In both Webster and Hodgson, Justice O'Connor wrote concurring opinions in which she applied an "undue burden" analysis. Under this approach, a reviewing court should apply strict scrutiny if a state's action unduly burdens the abortion decision. If a state's action imposes no undue burden, rational basis scrutiny would apply. Webster, 492 U.S. at 529-30, 109 S. Ct. at 3062-63 (O'Connor, J., concurring in part); Hodgson, 110 S. Ct. at 2949-50 (O'Connor, J., concurring in part). Justice O'Connor's concurrence in Webster and on one issue in Hodgson was the narrowest ground for upholding the constitutionality of the statutes at issue because her undue burden approach would hold the fewest statutes constitutional. Similarly, her concurrence in striking down the other provision at issue in Hodgson constituted the narrowest ground for that majority because her approach would hold the fewest statutes unconstitutional.
We apply Justice O'Connor's undue burden analysis as the legal standard relevant to our review of Missouri's statute. Accordingly, the Missouri statute is constitutional if it does not impose an undue burden on a woman's abortion decision and if it rationally relates to some legitimate government purpose.
In Akron v. Akron Center for Reproductive Health, Inc., Justice O'Connor applied the undue burden analysis to several abortion regulations, noting that "an 'undue burden' has been found for the most part in situations involving absolute obstacles or severe limitations on the abortion decision." 462 U.S. 416, 464, 103 S. Ct. 2481, 2510, 76 L. Ed. 2d 687 (O'Connor, J., dissenting). Justice O'Connor found no undue burden in requiring that second trimester abortions be performed in hospitals, because there was no evidence that the regulation rendered abortions unavailable. Id. at 466-67, 103 S. Ct. at 2511-12. Justice O'Connor reached this result even though there was evidence that the regulation would more than double the cost of obtaining an abortion. Akron, 462 U.S. at 434-35, 103 S. Ct. at 2494-95. Likewise, Justice O'Connor found no undue burden in requiring a twenty-four hour waiting period. The increase in cost due to the regulation did not "unduly burden the availability of abortions or impose an absolute obstacle to access to abortions." Id. at 473, 103 S. Ct. at 2515-16 (O'Connor, J., dissenting).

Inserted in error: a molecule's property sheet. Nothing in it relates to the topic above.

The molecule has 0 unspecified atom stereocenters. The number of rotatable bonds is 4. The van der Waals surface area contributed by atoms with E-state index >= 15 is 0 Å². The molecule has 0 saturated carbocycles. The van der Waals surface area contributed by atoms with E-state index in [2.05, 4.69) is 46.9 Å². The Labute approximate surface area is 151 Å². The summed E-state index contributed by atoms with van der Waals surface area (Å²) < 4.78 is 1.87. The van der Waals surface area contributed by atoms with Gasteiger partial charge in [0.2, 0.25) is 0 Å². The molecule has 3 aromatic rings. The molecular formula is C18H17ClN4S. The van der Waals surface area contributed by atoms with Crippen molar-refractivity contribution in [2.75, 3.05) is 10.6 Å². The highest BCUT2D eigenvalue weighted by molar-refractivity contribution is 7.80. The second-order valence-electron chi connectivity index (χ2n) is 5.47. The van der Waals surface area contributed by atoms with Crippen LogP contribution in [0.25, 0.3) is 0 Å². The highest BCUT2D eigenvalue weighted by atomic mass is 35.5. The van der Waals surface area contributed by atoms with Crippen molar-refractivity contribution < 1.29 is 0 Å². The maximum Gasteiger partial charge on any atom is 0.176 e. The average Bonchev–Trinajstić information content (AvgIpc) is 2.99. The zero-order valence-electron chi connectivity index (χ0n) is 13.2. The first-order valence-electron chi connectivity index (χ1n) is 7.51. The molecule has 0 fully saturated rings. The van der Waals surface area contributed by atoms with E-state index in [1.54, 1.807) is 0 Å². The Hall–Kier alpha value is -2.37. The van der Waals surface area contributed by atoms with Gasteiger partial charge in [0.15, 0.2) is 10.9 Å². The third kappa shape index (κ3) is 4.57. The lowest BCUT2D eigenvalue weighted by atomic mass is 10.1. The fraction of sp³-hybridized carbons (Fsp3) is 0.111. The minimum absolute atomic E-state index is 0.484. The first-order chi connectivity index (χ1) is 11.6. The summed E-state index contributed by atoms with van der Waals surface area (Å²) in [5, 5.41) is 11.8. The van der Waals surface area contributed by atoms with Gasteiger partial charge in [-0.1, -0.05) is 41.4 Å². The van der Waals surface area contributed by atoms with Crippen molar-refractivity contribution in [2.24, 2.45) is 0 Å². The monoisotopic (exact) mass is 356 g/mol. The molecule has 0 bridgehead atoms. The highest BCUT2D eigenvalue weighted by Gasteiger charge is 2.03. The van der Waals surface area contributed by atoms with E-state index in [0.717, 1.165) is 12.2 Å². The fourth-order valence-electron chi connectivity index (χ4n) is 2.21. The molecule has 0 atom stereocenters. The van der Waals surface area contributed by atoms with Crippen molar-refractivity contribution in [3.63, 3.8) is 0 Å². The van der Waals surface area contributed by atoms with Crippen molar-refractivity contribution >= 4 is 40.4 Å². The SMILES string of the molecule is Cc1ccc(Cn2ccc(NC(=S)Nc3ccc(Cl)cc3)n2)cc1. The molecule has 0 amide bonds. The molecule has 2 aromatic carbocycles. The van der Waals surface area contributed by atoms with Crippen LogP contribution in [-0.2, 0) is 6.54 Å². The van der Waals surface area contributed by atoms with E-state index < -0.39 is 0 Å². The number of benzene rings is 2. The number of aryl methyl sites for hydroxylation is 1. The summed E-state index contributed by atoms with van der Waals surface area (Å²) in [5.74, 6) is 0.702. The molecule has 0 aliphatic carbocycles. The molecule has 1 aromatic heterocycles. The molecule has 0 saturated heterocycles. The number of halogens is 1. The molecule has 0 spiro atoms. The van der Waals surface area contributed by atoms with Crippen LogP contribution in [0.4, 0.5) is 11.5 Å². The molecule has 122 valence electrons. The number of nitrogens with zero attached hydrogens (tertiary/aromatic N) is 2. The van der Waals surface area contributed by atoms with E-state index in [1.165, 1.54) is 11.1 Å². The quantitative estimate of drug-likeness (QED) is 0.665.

As indicated earlier, Coe has introduced no evidence indicating that insurance policies covering elective abortions are unavailable or prohibitively expensive. Consequently, Coe has failed to show that the statute places an absolute obstacle or severe limitation on her abortion decision.
Since Coe has shown no undue burden, we must next determine whether the statute rationally relates to some legitimate government purpose. Missouri argues that the statute reasonably furthers its interest in reducing the cost of insurance and in protecting the interests of citizens who object to subsidizing abortions through payment of their insurance premiums.
This case comes to us on a grant of summary judgment for the plaintiff. At this beginning stage of the proceedings, Coe did not make an adequate showing which entitled her to summary judgment. Accordingly, we must reverse the grant of summary judgment.
The summary judgment of the district court in favor of Coe is reversed and the case is remanded for further proceedings.